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I don't want Evolution, Tracker and other packages in my computer (Ubuntu 14.04, GNOME 3.9, Shell 3.10.4), but GNOME depends on these packages . I've read some tricks for disabling some of them without really removing their packages. Despite this methods, I'd like to know the reason for doing GNOME this way.

I don't want to be FUD'ish (I've been using Linux for 10 years), but in Windows there is "Turn Windows features on or off". Given the architectural superiority of Linux in this sense, shouldn't it be easier to disable these packages?

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I'm pretty sure it is. Are you sure you're not confusing Gnome (the DE) and ubuntu-gnome-desktop (the package)? –  terdon May 4 at 10:45
    
In Synaptic, when I try to uninstall the tracker package, the packages gnome and gnome-core get marked for uninstalling as well... –  Isra May 4 at 11:03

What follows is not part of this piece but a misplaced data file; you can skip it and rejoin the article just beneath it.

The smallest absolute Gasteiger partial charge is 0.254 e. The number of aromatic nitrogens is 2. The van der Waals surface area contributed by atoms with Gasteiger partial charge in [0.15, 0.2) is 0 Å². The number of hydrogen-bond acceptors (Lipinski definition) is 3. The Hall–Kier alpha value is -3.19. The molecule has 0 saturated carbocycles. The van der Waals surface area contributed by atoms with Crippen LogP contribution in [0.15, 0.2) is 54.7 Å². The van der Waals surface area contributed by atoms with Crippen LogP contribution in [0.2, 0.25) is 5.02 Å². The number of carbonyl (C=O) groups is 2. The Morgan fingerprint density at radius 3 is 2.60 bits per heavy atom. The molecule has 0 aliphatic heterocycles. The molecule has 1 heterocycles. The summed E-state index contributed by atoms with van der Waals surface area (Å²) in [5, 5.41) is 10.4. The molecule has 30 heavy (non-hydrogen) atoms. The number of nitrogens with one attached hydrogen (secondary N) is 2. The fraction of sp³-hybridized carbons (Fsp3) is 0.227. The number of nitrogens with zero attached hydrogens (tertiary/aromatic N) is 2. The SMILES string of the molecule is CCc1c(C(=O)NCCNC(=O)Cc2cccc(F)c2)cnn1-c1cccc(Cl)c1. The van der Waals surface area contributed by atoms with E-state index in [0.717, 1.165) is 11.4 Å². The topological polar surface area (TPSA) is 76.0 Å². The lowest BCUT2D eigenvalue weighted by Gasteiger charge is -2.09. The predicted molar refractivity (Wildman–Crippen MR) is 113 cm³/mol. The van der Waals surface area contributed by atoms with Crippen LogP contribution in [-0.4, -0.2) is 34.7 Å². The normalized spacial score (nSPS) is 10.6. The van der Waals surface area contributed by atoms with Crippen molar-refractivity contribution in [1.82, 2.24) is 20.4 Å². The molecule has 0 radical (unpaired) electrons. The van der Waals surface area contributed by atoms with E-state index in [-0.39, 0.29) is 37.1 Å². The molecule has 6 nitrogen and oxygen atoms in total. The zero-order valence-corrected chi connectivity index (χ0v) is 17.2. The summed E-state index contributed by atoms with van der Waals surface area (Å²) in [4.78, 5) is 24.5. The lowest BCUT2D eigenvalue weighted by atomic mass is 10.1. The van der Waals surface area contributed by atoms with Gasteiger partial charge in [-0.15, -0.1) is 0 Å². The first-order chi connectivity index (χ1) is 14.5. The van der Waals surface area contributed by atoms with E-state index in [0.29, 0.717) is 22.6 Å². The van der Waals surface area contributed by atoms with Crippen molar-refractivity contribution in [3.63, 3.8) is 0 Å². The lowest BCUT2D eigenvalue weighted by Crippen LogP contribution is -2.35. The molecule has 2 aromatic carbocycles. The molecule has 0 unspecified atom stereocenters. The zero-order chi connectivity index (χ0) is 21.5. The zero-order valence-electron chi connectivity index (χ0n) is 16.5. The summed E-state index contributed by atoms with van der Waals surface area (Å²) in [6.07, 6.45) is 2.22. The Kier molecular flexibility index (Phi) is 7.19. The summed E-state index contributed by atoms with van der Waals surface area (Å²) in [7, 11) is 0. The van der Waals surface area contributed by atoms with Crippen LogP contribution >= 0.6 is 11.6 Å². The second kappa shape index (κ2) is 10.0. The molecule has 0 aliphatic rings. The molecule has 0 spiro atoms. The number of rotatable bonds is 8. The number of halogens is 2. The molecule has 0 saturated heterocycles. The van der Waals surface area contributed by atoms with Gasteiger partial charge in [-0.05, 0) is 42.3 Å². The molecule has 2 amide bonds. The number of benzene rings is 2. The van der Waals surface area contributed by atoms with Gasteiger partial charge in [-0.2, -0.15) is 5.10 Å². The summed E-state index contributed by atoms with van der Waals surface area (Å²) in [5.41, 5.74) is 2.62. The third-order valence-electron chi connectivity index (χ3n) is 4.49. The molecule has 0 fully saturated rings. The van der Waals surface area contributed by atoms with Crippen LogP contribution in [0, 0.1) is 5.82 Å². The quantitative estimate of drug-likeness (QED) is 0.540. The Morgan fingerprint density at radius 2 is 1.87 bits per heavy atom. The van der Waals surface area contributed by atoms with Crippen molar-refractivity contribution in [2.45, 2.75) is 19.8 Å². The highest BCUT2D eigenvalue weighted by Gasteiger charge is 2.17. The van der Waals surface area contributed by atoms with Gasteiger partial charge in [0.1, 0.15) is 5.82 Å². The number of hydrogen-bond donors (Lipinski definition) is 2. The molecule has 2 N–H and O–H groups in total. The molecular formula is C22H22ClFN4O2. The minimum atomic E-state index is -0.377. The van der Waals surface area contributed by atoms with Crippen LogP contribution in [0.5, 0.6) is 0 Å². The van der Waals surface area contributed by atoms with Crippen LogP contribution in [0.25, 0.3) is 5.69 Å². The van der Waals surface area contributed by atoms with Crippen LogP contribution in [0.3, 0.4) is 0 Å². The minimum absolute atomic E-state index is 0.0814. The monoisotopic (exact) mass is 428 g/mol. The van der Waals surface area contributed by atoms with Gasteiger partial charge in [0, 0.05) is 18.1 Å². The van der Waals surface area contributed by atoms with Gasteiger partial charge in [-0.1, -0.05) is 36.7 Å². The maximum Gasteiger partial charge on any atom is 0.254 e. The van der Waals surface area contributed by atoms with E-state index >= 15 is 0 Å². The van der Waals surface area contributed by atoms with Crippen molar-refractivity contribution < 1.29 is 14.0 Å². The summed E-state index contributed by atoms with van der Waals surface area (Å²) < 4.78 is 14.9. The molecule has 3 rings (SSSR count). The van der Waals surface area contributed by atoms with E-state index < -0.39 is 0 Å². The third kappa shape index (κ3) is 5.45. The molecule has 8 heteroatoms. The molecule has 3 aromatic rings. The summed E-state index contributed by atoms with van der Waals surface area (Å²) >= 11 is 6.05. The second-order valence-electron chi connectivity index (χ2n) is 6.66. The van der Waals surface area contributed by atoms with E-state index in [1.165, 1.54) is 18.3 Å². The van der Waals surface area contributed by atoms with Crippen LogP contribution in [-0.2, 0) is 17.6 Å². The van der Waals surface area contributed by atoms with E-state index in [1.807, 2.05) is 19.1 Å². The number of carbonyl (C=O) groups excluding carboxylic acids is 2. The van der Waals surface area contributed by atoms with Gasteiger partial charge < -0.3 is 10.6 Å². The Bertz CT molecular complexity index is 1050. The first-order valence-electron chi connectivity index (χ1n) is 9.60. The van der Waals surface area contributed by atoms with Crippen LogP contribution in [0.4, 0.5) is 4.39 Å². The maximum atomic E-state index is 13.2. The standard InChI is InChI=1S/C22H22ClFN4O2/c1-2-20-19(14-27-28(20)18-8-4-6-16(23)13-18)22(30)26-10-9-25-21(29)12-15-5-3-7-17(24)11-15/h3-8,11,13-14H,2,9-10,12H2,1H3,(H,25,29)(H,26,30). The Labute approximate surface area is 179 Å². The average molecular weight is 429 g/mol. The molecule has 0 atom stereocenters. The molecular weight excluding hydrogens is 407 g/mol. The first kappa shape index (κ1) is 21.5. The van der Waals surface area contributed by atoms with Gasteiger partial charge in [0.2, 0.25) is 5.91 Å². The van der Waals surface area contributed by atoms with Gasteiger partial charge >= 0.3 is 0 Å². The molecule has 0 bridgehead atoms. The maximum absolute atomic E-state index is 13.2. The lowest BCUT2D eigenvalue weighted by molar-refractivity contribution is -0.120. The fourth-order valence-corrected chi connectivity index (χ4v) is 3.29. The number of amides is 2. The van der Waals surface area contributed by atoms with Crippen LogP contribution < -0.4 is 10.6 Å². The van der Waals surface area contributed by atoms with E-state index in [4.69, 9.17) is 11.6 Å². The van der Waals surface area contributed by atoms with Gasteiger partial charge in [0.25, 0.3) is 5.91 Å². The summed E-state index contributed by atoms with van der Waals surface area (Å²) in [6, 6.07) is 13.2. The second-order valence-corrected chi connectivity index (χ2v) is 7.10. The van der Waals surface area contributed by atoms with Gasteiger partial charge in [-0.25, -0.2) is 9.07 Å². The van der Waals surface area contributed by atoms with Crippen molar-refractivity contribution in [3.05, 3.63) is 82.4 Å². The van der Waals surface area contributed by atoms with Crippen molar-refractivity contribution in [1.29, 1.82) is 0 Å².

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up vote 20 down vote accepted

Both the gnome and gnome-core packages are meta-packages. Removing them does not actually remove any installed programs.

Briefly, meta-packages are a way of bundling multiple packages together. Installing a meta package will install these other packages but removing it will not actually uninstall anything. Synaptic is selecting them for deinstallation because one of their components is being removed. However, you will find that no other packages are removed and you will still be able to use your Gnome desktop.

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